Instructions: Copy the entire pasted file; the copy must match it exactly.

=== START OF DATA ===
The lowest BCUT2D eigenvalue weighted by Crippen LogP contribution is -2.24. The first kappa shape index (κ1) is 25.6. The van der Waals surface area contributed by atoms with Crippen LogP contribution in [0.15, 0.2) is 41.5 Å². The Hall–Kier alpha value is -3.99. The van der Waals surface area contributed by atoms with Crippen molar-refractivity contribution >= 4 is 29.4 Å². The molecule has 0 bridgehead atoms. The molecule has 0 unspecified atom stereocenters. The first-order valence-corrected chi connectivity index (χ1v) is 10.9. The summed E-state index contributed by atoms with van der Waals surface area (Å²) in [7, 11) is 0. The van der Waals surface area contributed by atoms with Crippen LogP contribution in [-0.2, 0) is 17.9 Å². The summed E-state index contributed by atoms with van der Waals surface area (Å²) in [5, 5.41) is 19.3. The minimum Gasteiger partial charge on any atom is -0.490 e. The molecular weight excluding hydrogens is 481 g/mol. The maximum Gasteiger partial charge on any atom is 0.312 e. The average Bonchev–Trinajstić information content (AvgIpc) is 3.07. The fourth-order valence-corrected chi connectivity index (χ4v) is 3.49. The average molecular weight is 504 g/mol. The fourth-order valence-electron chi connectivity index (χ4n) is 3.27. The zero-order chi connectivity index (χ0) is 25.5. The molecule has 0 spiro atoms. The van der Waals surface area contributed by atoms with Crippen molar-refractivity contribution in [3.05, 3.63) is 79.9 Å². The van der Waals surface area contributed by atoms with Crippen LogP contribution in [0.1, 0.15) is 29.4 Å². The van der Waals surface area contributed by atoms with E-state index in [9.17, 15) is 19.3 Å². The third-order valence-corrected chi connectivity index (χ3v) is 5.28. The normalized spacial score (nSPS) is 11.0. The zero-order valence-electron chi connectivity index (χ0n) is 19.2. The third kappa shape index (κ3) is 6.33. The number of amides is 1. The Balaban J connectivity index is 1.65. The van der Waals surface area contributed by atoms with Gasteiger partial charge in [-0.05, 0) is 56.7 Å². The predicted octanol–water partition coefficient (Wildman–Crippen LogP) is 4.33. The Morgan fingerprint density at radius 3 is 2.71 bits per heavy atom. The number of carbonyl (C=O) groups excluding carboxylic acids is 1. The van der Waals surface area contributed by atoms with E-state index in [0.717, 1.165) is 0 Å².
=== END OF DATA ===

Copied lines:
The lowest BCUT2D eigenvalue weighted by Crippen LogP contribution is -2.24. The first kappa shape index (κ1) is 25.6. The van der Waals surface area contributed by atoms with Crippen LogP contribution in [0.15, 0.2) is 41.5 Å². The Hall–Kier alpha value is -3.99. The van der Waals surface area contributed by atoms with Crippen molar-refractivity contribution >= 4 is 29.4 Å². The molecule has 0 bridgehead atoms. The molecule has 0 unspecified atom stereocenters. The first-order valence-corrected chi connectivity index (χ1v) is 10.9. The summed E-state index contributed by atoms with van der Waals surface area (Å²) in [7, 11) is 0. The van der Waals surface area contributed by atoms with Crippen LogP contribution in [-0.2, 0) is 17.9 Å². The summed E-state index contributed by atoms with van der Waals surface area (Å²) in [5, 5.41) is 19.3. The minimum Gasteiger partial charge on any atom is -0.490 e. The molecular weight excluding hydrogens is 481 g/mol. The maximum Gasteiger partial charge on any atom is 0.312 e. The average Bonchev–Trinajstić information content (AvgIpc) is 3.07. The fourth-order valence-corrected chi connectivity index (χ4v) is 3.49. The average molecular weight is 504 g/mol. The fourth-order valence-electron chi connectivity index (χ4n) is 3.27. The zero-order chi connectivity index (χ0) is 25.5. The molecule has 0 spiro atoms. The van der Waals surface area contributed by atoms with Crippen molar-refractivity contribution in [3.05, 3.63) is 79.9 Å². The van der Waals surface area contributed by atoms with Crippen LogP contribution in [0.1, 0.15) is 29.4 Å². The van der Waals surface area contributed by atoms with E-state index in [9.17, 15) is 19.3 Å². The third-order valence-corrected chi connectivity index (χ3v) is 5.28. The normalized spacial score (nSPS) is 11.0. The zero-order valence-electron chi connectivity index (χ0n) is 19.2. The third kappa shape index (κ3) is 6.33. The number of amides is 1. The Balaban J connectivity index is 1.65. The van der Waals surface area contributed by atoms with Gasteiger partial charge in [-0.05, 0) is 56.7 Å². The predicted octanol–water partition coefficient (Wildman–Crippen LogP) is 4.33. The Morgan fingerprint density at radius 3 is 2.71 bits per heavy atom. The number of carbonyl (C=O) groups excluding carboxylic acids is 1. The van der Waals surface area contributed by atoms with E-state index in [0.717, 1.165) is 0 Å².